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Laparoscopic Appendectomy/Cholecystectomy

Diet
You may begin eating and drinking as soon as you get home from surgery. Start with a bland liquid diet such as Gatorade, tea, coffee, water, soup and crackers, or jell-o. You can increase your diet slowly to a regular diet as tolerated. While there are no long term dietary restrictions after a gallbladder surgery, a very small percentage of people have some difficulty tolerating fatty or spicy foods. For those who have had a cholecystectomy, you should stay away from these foods for a couple of weeks during recovery. You may then try to eat these foods as tolerated.

Activity
As soon as you reach home, you may resume normal ad lib activity. You are encouraged to begin walking and resuming household activity as tolerated immediately. Going up and down stairs is also Ok. You should refrain from engaging in any strenuous activity such as running, riding a bike, heavy exercising in a gym, etc. for at least 2-3 weeks. You should also avoid any heavy lifting greater than 20lbs. for 2-3 weeks. After that, you may resume any activity as tolerated.

Wound Care
You will have a gauze bandage on your incision. Leave this bandage on for 48 hours after the surgery. You may remove the bandage after 24 hours if needed, but try not to remove the bandage any earlier than 24 hours post-op. You may have steri-strips on your skin over the incision and underneath the bandage. If so, leave these on until they fall off on their own. The incision will most likely be closed with dissolvable sutures that are underneath the skin. You do not need to do anything about these, and they will never need to be cut out or removed. They will dissolve on their own eventually. You may shower starting 48 hours after the surgery. Running soap and clean water over the incision is Ok, but avoid submersing the incision in any dirty water such as baths, lakes, swimming pools, jacuzzis, etc. for at least 2-3 weeks. You may apply ice to the wound for 15-30 minute intervals at a time for pain or swelling, for several days after the surgery. A small amount of bleeding, redness, and swelling may be normal. If there is any excessive pain, bleeding, swelling, redness around the wound, green/white drainage, or fever, please call your surgeon immediately.

Medications
You may resume all your normal medications after surgery except for aspirin or other anticoagulants. You should wait at least 48 hours after surgery before beginning aspirin or other anticoagulants. You may need to wait longer, but please consult your surgeon first.

Pain Control
You will most likely be sent home with a prescription for narcotic pain medications. Use the narcotics as directed on the prescription. You may take less than what is indicated on the bottle, but not more. Be sure to take narcotic pain medication with food so as not to upset your stomach. You may begin to taper your narcotic medication as tolerated and discontinue them as soon as possible. As you are tapering off the narcotics, you may transition over to Ibuprofen. You should not drive or operate any mechanical equipment while on narcotic medications. Wait for at least 24 hours after discontinuing the narcotic medications before driving.

It is not unusual for people who have had laparoscopic cholecystectomy to experience muscular pain in the region of their puncture wounds under the ribs. This pain can sometimes radiate to the back and can be confused with gallbladder pain in the early post-operative period. This usually resolves after 5-7 days and can be treated with a local heating pad. Patients having had laparoscopic cholecystectomy occasionally experience shoulder pain with is usually due to the carbon dioxide used to inflate your abdomen during surgery. This typically resolves within a few days.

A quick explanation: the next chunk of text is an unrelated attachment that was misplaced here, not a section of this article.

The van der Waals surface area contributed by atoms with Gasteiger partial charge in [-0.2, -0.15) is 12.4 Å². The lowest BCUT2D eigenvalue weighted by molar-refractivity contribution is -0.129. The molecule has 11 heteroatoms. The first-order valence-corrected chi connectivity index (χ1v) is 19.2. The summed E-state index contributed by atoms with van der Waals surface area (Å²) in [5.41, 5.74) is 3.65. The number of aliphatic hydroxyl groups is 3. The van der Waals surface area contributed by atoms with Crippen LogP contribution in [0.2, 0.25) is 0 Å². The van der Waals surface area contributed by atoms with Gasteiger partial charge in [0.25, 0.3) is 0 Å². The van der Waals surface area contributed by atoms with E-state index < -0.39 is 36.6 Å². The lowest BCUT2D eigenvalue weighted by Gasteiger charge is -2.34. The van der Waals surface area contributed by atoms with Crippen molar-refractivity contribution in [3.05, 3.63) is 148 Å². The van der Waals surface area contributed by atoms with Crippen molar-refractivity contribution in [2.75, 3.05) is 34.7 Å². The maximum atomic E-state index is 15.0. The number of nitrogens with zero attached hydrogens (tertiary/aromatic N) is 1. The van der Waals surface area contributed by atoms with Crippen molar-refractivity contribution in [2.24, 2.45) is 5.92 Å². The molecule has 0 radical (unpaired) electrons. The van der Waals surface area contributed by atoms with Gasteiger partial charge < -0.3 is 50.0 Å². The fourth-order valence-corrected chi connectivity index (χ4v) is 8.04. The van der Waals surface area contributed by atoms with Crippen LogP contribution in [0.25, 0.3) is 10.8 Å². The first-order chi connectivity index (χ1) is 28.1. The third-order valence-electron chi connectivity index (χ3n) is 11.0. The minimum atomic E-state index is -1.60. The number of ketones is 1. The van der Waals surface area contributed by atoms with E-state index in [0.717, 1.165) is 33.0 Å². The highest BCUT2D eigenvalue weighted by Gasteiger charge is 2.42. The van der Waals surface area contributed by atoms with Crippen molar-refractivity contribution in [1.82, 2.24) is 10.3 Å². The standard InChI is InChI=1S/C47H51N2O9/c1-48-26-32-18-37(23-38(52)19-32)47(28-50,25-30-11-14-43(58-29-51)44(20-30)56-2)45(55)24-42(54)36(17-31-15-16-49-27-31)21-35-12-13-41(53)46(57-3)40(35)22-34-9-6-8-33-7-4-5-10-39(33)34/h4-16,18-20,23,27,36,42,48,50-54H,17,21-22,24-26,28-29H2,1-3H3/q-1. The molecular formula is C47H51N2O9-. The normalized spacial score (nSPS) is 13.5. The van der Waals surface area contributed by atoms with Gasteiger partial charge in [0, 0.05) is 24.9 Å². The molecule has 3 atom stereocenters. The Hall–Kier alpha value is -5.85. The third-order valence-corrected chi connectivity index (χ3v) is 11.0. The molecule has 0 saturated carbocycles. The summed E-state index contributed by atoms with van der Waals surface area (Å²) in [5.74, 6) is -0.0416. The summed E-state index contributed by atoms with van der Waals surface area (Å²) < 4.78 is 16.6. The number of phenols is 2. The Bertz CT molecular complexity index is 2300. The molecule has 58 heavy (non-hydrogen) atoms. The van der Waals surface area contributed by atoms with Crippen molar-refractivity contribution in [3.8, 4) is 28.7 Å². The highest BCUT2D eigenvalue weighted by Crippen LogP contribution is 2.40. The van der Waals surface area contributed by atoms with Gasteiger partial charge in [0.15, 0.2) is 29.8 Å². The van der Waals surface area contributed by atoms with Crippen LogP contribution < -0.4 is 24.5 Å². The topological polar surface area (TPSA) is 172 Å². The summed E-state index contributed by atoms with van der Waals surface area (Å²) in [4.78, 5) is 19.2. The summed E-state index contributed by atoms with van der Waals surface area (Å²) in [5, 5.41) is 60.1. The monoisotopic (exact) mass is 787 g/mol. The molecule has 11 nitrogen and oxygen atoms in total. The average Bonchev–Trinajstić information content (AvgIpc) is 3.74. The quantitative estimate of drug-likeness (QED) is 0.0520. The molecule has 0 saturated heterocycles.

Bowel Movements
It is not unusual for patients who have been through surgery, a general anesthesia, and who are taking narcotics to become constipated. This can often be remedied by increasing your activity and making sure you stay hydrated. If this does not work, you should first try to increase you fiber intake either through diet or through supplements (Metamucil, Benefiber, etc.). You may also try to take an over-the-counter stool softner such as Colace or Sennekot. You should have a bowel movement every day, but may go 2-3 days after surgery without one. If you have not had one by two days after surgery, you may need to try an over-the-counter laxative such as Milk of Magnesia, Magnesium Citrate, Dulcolax suppositories, or a Fleets enema. If none of these measures work or if you begin to have significant abdominal pain, nausea/vomiting, or diarrhea, please contact your surgeon immediately.

Special Instructions
If you notice any yellowing of your skin or eyes, this could indicate a serious problem. Please contact your surgeon immediately.

Follow-Up Visit
You will be instructed as to when you should return to the office on your discharge instructions. The exact date will either be scheduled for you before you leave the surgery center, or you will be instructed to call the office to schedule this. You will usually be seen again approximately 2 weeks after the surgery. The pathology department usually takes 3-5 days to send results of your specimen (gallbladder or appendix) to our office. If there is important information from the report to tell you before your follow-up appointment, you will be notified immediately.

Further Information
Laparoscopic Gall Bladder Removal – from the Society of American Gastrointestinal and Endoscopic Surgeons
Laparoscopic Appendectomy - from the Society of American Gastrointestinal and Endoscopic Surgeons
Cholecystectomy Brochure – from the American College of Surgeons
Appendectomy Brochure – from the American College of Surgeons
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